The RDR came into effect in the New Year and made significant changes to the investment advice market. RDR made clear how much consumers pay for financial advice, what they pay for, and improved professional standards by introducing a minimum level of qualification for all investment advisers.
Undertaken between February and April 2013, the research published today looks at how advisers had implemented some of RDR’s requirements. It found that the majority of firms have made progress and there was a willingness to adapt to the new rules.
However, there were some common issues:
The review is the first of three planned over the next year to assess what progress advisory firms are making to meet the new RDR rules.
Clive Adamson, director of supervision at the FCA, said:
“RDR was a major policy development, so it’s right that we are acting on behalf of customers to see whether the significant changes are working for them.
“The research for this report was undertaken just a few months after the implementation of RDR, so provides an early snapshot of what has changed. This early view shows that, while firms have acted, they still have more to do to if a customer is going to be in the best possible position to understand the price they will pay and the service they will get for that price.
“Firms should carefully consider the feedback covered in this report. We strongly encourage advisers to look at the examples highlighted, and take immediate steps to help their customers better understand the charges and services being offered.”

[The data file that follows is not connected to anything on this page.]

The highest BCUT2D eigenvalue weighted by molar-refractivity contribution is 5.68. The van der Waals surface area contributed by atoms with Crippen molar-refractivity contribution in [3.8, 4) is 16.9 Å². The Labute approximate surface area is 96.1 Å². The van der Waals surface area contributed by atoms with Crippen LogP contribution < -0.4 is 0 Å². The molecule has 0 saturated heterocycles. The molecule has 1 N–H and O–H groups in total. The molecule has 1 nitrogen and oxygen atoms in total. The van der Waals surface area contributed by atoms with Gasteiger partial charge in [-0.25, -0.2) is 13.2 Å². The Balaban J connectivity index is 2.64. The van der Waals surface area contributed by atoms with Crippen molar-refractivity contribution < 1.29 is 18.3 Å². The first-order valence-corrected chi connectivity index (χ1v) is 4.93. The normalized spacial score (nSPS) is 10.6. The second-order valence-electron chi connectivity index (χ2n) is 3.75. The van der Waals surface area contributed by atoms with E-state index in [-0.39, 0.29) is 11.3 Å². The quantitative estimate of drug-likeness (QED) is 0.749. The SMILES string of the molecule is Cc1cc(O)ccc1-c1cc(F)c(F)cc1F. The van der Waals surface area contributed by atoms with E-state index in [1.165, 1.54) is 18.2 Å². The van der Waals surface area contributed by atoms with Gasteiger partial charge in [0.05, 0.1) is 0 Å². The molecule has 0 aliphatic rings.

Published at the same time is research commissioned by the FCA, which looks at how effective the documents and materials produced by firms are at helping consumers understand the charges they will pay and the service they will receive. The research reinforces the need for firms to provide clear and concise information if consumers are to understand and, crucially, compare services and prices. The FCA is also sending a factsheet to over 6,000 advisory firms to help them assess whether the common issues found apply to them.
The FCA has an overarching strategic objective of ensuring the relevant markets function well and to support this it has three operational objectives: to secure an appropriate degree of protection for consumers; to protect and enhance the integrity of the UK financial system; and to promote effective competition in the interests of consumers.
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